Since leaving the NBA in 2012, Baron Davis has turned his attention to increasing the positive representation of people of color and women in media.
It's a poetic turn for Davis, who spent three years playing on Donald Sterling's Los Angeles Clippers.
Sterling has been widely accused of racism. A team executive said Sterling ran the team with a "plantation" mentality. He's been prosecuted in federal court for allegedly refusing to rent apartments to African Americans and tenants accused him of discriminatory statements and practices. Both cases were settled, but Sterling denied wrongdoing.
In 2014, the NBA issued a lifetime ban against Sterling after he was caught on tape making racist comments. After owning the team for more than three decades, Sterling was forced to sell the franchise. He secured a deal with former Microsoft CEO Steve Ballmer for $2 billion.
Davis talked to CNNMoney about what it was like to play for someone he believed hated him for his skin color.
"Playing on the Clippers, that was the first time I really felt like I was like on an island by myself," Davis said. "I was the only one saying that 'Yo, this is going on. Like nobody's paying attention? This is going on. This man is racist. Clearly.'"
Davis said Sterling never took a meeting with him and rarely spoke to him. He said Sterling would just look at him, shake his head and call him a disappointment.
Davis said other members of the Clippers organization confided in him that they were also being mistreated. Davis struggled with speaking out because he feared he'd be traded to another team.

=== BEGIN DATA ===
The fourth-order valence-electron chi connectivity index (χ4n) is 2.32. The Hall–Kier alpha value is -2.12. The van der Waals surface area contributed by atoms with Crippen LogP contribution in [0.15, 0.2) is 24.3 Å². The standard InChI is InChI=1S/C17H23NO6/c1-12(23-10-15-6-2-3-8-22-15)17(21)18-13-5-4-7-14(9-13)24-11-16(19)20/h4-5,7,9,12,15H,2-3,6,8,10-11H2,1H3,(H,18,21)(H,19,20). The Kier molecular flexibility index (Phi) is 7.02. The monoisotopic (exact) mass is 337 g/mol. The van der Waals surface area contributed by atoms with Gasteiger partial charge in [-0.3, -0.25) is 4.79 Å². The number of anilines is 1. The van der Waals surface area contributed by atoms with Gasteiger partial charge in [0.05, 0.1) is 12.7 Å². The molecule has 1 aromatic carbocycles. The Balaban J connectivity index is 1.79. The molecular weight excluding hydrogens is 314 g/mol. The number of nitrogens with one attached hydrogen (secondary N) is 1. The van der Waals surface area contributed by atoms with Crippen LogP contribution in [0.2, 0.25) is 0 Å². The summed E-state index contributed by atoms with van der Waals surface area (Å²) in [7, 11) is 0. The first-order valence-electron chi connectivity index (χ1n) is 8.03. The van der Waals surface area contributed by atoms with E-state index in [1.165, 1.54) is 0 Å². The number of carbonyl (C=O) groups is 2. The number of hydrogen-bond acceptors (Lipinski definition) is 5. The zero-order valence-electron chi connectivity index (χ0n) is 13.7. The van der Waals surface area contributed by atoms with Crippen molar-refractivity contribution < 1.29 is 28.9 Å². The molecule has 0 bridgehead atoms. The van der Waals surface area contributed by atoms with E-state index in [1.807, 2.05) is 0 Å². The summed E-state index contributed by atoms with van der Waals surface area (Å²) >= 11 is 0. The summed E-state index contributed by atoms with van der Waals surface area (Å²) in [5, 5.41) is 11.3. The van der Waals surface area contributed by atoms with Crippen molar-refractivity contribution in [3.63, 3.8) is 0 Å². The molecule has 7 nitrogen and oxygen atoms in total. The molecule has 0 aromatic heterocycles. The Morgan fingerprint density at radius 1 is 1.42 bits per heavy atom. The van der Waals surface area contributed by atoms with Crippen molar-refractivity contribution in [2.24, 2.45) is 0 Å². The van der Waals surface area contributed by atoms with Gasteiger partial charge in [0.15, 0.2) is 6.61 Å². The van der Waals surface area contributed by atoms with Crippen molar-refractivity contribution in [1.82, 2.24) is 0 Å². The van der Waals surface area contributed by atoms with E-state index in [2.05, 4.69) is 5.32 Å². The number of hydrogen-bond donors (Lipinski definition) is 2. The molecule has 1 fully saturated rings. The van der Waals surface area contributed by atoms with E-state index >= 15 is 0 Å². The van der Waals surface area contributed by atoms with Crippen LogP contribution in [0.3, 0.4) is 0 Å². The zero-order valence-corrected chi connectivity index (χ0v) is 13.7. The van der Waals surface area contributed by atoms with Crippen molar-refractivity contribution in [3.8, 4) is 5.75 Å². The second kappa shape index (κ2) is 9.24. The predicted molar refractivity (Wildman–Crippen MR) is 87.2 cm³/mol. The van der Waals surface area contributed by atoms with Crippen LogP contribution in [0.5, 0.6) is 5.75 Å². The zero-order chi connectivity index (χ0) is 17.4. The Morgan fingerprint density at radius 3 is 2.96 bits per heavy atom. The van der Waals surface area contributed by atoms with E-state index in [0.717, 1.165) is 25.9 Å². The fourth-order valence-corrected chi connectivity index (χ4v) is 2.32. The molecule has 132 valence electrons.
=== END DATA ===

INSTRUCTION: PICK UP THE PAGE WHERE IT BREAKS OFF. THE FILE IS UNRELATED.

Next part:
"It was tough because every day I wrestled with myself. Am I selling out?" Davis said. "How am I going to resist and still be able to do what I need to do. But like how do you find joy in that when you're working for somebody who hates you?"
Davis said he was the highest paid employee in the Clippers organization, and that made him a target for Sterling.
"It was the hardest thing because it's like if we win, he wins. But we can't lose because I'm supposed to be good, real good," Davis said.
He added that Sterling's ability to sell the team and make a profit was unfair.
"Where is Donald Sterling right now? Somewhere enjoying his $2 billion and still being racist and still hating people and still disrespecting people," Davis said. "He doesn't learn a lesson."
When reached for comment by CNNMoney, Shelly Sterling, Donald's wife, denied her husband was racist or had mistreated Davis based on his skin color.
"We're not racists. He's never been a racist. We donate to African American charities," she said. Sterling said Davis was "disgruntled because we traded him."
CNNMoney attempted to get comment from Donald Sterling directly but was told he was unavailable.
Davis' current mission is to create original content that will increase diversity and show minorities in a positive light. But he also realizes the unique platform he has as a former professional athlete.
"[Athletes] affect more people than anybody in the world. Athletes we have a voice," he said. "I think sports is the healing mechanism around the world."
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